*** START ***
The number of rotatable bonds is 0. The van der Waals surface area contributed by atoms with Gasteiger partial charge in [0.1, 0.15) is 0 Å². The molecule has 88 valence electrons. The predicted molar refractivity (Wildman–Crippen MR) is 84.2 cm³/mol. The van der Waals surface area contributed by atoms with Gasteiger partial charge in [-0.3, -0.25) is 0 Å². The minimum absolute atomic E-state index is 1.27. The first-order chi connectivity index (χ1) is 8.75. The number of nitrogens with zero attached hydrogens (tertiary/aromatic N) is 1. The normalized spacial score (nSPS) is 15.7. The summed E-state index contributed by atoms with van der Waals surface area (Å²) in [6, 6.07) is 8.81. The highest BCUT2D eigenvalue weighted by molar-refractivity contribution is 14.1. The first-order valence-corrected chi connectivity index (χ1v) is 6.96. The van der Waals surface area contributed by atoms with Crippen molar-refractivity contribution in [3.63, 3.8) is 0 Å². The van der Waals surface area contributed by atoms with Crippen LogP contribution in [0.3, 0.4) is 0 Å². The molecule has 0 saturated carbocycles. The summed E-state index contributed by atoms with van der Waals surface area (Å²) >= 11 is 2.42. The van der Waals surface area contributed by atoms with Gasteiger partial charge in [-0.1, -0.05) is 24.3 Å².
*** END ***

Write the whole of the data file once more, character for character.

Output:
The number of rotatable bonds is 0. The van der Waals surface area contributed by atoms with Gasteiger partial charge in [0.1, 0.15) is 0 Å². The molecule has 88 valence electrons. The predicted molar refractivity (Wildman–Crippen MR) is 84.2 cm³/mol. The van der Waals surface area contributed by atoms with Gasteiger partial charge in [-0.3, -0.25) is 0 Å². The minimum absolute atomic E-state index is 1.27. The first-order chi connectivity index (χ1) is 8.75. The number of nitrogens with zero attached hydrogens (tertiary/aromatic N) is 1. The normalized spacial score (nSPS) is 15.7. The summed E-state index contributed by atoms with van der Waals surface area (Å²) in [6, 6.07) is 8.81. The highest BCUT2D eigenvalue weighted by molar-refractivity contribution is 14.1. The first-order valence-corrected chi connectivity index (χ1v) is 6.96. The van der Waals surface area contributed by atoms with Crippen molar-refractivity contribution in [3.63, 3.8) is 0 Å². The van der Waals surface area contributed by atoms with Crippen LogP contribution in [0.3, 0.4) is 0 Å². The molecule has 0 saturated carbocycles. The summed E-state index contributed by atoms with van der Waals surface area (Å²) >= 11 is 2.42. The van der Waals surface area contributed by atoms with Gasteiger partial charge in [-0.1, -0.05) is 24.3 Å².